Because of its size, Hillside will always be a farm-team festival: an incubator for the upstarts, a step down from the major leagues for old-timers. Hillside will never, ever, be able to book a major artist at the height of their popularity. That’s not the point. Hillside, for me and hopefully others, is an experience, one that should be full of surprises. There are many acts this year I’ve never heard of before that I’m looking forward to (bands from Mongolia and the Bahamas, Son Little, Versa), acts I love that I’ve never had the chance to see (Un Blonde, Tuns, Rose Cousins, Ben Caplan, Esmerine, Fond of Tigers), and acts I’d go see any day of the week (Holy Fuck, Lemon Bucket Orchestra, Jennifer Castle).

I’ll see you there. And maybe at Camp Wavelength in Toronto. And maybe at Arboretum in Ottawa. And maybe at Sandbanks in Prince Edward County.

Here’s a look at two Hillside 2016 artists not yet reviewed in this column, and a look at more sure-to-be-highlights.

Donovan Woods – Hard Settle, Ain't Troubled (Meant Well)

This songwriter from Sarnia recently landed a publishing deal in Nashville, where he’s written songs for Charles Kelley of Lady Antebellum and Tim McGraw. He writes about that experience on the bittersweet “Leaving Nashville,” where he talks about “Friends of friends with country stars who are buying homes and here you are, two weeks from sleeping in your car.” It’s hard to imagine the soft-spoken Woods singing a country hit himself—his voice is more Sufjan Stevens than Brad Paisley—but there’s no denying his skill as a songwriter, of which there is plenty of evidence on this, his third album, recently long-listed for the Polaris Music Prize.

Stream: “Leaving Nashville,” “They Don’t Make Anything in That Town,” “On the Nights You Stay Home”

Xylouris White – Goats (Other Music)

Hillside this year is not lute-free. That’s because virtuoso Cretan lute player George Xylouris is bringing his duo with dexterous drummer Jim White (Dirty Three, Nick Cave, PJ Harvey) to town, still promoting this (largely) instrumental 2014 debut album. The lute gets a bad rap: we know it only from Greek restaurants or because we confuse it for an oud on Leonard Cohen records. But like any string instrument, it’s all about the player, not the tool. Xylouris is an entrancing player, drawing from styles on every side of the Mediterranean, filtering it through his doom-laden modal blues style. White is an ideal dancing partner, a master of nuance, not to mention one of the most fascinating drummers you’ll ever have the pleasure to watch.

Stream: “Pulling the Bricks,” “Suburb,” “Chicken Song”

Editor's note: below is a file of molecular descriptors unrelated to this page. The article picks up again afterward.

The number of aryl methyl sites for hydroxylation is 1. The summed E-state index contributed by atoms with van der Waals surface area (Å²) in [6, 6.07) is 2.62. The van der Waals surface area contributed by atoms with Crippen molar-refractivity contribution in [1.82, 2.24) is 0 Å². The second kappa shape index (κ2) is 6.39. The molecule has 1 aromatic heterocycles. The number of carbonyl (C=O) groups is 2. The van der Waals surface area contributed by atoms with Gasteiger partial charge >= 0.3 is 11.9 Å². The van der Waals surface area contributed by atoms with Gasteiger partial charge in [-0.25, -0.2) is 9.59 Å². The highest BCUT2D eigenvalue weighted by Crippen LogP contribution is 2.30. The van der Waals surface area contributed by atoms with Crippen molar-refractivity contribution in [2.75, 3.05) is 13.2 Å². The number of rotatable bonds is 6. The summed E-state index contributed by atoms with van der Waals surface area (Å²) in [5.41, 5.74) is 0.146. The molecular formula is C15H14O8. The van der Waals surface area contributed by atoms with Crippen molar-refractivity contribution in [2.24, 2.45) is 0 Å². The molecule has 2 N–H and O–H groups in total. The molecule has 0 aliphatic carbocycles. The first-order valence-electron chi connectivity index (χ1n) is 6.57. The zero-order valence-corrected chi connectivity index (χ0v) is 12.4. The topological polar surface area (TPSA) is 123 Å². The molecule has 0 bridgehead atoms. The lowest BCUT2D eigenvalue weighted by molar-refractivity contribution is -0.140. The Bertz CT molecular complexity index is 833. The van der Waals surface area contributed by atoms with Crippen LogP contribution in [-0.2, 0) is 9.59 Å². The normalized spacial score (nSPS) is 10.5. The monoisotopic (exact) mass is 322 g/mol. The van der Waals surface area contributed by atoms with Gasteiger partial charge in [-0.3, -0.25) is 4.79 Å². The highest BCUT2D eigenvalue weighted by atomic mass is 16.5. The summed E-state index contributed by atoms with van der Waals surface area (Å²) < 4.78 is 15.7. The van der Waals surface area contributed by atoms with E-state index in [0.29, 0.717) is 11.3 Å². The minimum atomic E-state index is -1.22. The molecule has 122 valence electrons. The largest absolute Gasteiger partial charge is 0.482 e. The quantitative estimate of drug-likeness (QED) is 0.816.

15 more reasons to go to Hillside this year:

Ben Caplan: A big-throated baritone with a carnivalesque bark who will go over big with Tom Waits fans.

Jennifer Castle: 2015 Polaris-shortlisted artist writes haunting, unforgettable melodies that operate on their own clock.

Choir! Choir! Choir!: They’ve filled the AGO and Massey Hall to lead singalong tributes to David Bowie and Prince, but it’s not necessary for legends to die in order for this large ensemble to have fun.

Esmerine: Guelph drummer Jamie Thompson joins these members of Godspeed You Black Emperor’s extended family for gorgeous, cello-driven instrumentals.

Gregory Pepper and his Problems: This prolific Guelph pop provocateur has been making catchy records since 2007, but he’s still making new converts. You could be next.

Holy Fuck: The live electronic rock band from Toronto return from a six-year hiatus, during which keyboardist Graham Walsh became one of Canada’s most in-demand producers (Metz, Operators), with what is sure to be an explosive set.

Land of Talk: Speaking of a six-year hiatus, Guelph’s Liz Powell has been MIA since 2010. Let’s hope this appearance is a sign of new material.

Lemon Bucket Orchestra: Simply one of the best live bands you’ll ever see, this multi-culti Ukrainian musical circus has been spreading their gospel around the world.

McGarrigle Family Slideshow: Anna McGarrigle, sister Jane and various extended family members including a “secret guest” (likely Rufus or Martha Wainwright) pay tribute to the late Kate.

Noah 23: This veteran Guelph MC puts out at least three albums a year. Time to play catch-up.

Rose Cousins: This Maritime singer/songwriter is guaranteed to break your heart. Bring some hankies.

Andy Shauf: This Regina songwriter has plenty of famous fans in the U.S., was recently shortlisted for the Polaris Music Prize, and was handpicked to open a tour for k.d. lang and Neko Case.

Suuns: If shiny happy people bring you down, surf the dark waves underneath Montreal’s Suuns.

Tuns: If you a) grew up in the ’90s loving Sloan and their spawn or b) haven’t loved a rock band of any kind in years, then you need to see this new supergroup with members of Sloan, Super Friendz and the Inbreds. This is a can’t-miss.

Un Blonde: Mysterious, lo-fi, gospel-tinged, experimental folk music from this 19-year-old Calgarian who found himself on the Polaris Prize long list.

Check the full line-up and performance schedule here 

(The above is a modified version of my column last week for the Waterloo Record.)